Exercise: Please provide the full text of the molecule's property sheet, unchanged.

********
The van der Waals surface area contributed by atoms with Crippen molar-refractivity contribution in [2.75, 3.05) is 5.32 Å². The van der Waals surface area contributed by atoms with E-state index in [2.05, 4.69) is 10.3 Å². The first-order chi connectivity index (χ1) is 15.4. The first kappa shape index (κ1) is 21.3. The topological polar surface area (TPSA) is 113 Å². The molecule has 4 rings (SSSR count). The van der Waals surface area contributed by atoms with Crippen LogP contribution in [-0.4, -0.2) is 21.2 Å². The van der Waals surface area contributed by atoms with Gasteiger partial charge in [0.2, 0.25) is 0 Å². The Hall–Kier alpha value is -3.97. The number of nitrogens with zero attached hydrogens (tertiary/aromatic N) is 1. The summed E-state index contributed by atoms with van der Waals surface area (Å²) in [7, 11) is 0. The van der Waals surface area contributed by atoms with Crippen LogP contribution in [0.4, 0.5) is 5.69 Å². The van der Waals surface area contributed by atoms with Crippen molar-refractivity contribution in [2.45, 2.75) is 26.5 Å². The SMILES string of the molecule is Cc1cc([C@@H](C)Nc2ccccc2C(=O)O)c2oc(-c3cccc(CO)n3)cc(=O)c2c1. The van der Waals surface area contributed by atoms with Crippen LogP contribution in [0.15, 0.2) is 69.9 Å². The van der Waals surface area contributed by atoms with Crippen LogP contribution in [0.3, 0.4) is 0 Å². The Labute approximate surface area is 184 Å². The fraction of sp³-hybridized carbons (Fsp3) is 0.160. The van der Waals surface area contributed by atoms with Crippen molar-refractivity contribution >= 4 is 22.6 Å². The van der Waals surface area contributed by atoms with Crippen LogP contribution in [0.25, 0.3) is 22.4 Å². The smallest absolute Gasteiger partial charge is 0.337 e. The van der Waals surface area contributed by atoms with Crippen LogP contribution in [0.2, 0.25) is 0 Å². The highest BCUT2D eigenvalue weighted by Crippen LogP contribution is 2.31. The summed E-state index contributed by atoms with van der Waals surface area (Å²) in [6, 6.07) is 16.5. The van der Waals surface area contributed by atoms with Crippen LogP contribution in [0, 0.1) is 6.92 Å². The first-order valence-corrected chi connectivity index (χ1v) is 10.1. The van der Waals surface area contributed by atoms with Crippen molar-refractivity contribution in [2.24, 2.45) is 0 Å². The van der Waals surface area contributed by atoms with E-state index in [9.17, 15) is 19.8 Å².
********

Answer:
The van der Waals surface area contributed by atoms with Crippen molar-refractivity contribution in [2.75, 3.05) is 5.32 Å². The van der Waals surface area contributed by atoms with E-state index in [2.05, 4.69) is 10.3 Å². The first-order chi connectivity index (χ1) is 15.4. The first kappa shape index (κ1) is 21.3. The topological polar surface area (TPSA) is 113 Å². The molecule has 4 rings (SSSR count). The van der Waals surface area contributed by atoms with Crippen LogP contribution in [-0.4, -0.2) is 21.2 Å². The van der Waals surface area contributed by atoms with Gasteiger partial charge in [0.2, 0.25) is 0 Å². The Hall–Kier alpha value is -3.97. The number of nitrogens with zero attached hydrogens (tertiary/aromatic N) is 1. The summed E-state index contributed by atoms with van der Waals surface area (Å²) in [7, 11) is 0. The van der Waals surface area contributed by atoms with Crippen LogP contribution in [0.4, 0.5) is 5.69 Å². The van der Waals surface area contributed by atoms with Crippen molar-refractivity contribution in [2.45, 2.75) is 26.5 Å². The SMILES string of the molecule is Cc1cc([C@@H](C)Nc2ccccc2C(=O)O)c2oc(-c3cccc(CO)n3)cc(=O)c2c1. The van der Waals surface area contributed by atoms with Crippen LogP contribution in [0.15, 0.2) is 69.9 Å². The van der Waals surface area contributed by atoms with Crippen LogP contribution in [0.3, 0.4) is 0 Å². The Labute approximate surface area is 184 Å². The fraction of sp³-hybridized carbons (Fsp3) is 0.160. The van der Waals surface area contributed by atoms with Crippen molar-refractivity contribution >= 4 is 22.6 Å². The van der Waals surface area contributed by atoms with Crippen LogP contribution in [0.25, 0.3) is 22.4 Å². The smallest absolute Gasteiger partial charge is 0.337 e. The van der Waals surface area contributed by atoms with Crippen LogP contribution in [0.2, 0.25) is 0 Å². The highest BCUT2D eigenvalue weighted by Crippen LogP contribution is 2.31. The summed E-state index contributed by atoms with van der Waals surface area (Å²) in [6, 6.07) is 16.5. The van der Waals surface area contributed by atoms with Crippen LogP contribution in [0, 0.1) is 6.92 Å². The first-order valence-corrected chi connectivity index (χ1v) is 10.1. The van der Waals surface area contributed by atoms with Crippen molar-refractivity contribution in [2.24, 2.45) is 0 Å². The van der Waals surface area contributed by atoms with E-state index in [9.17, 15) is 19.8 Å².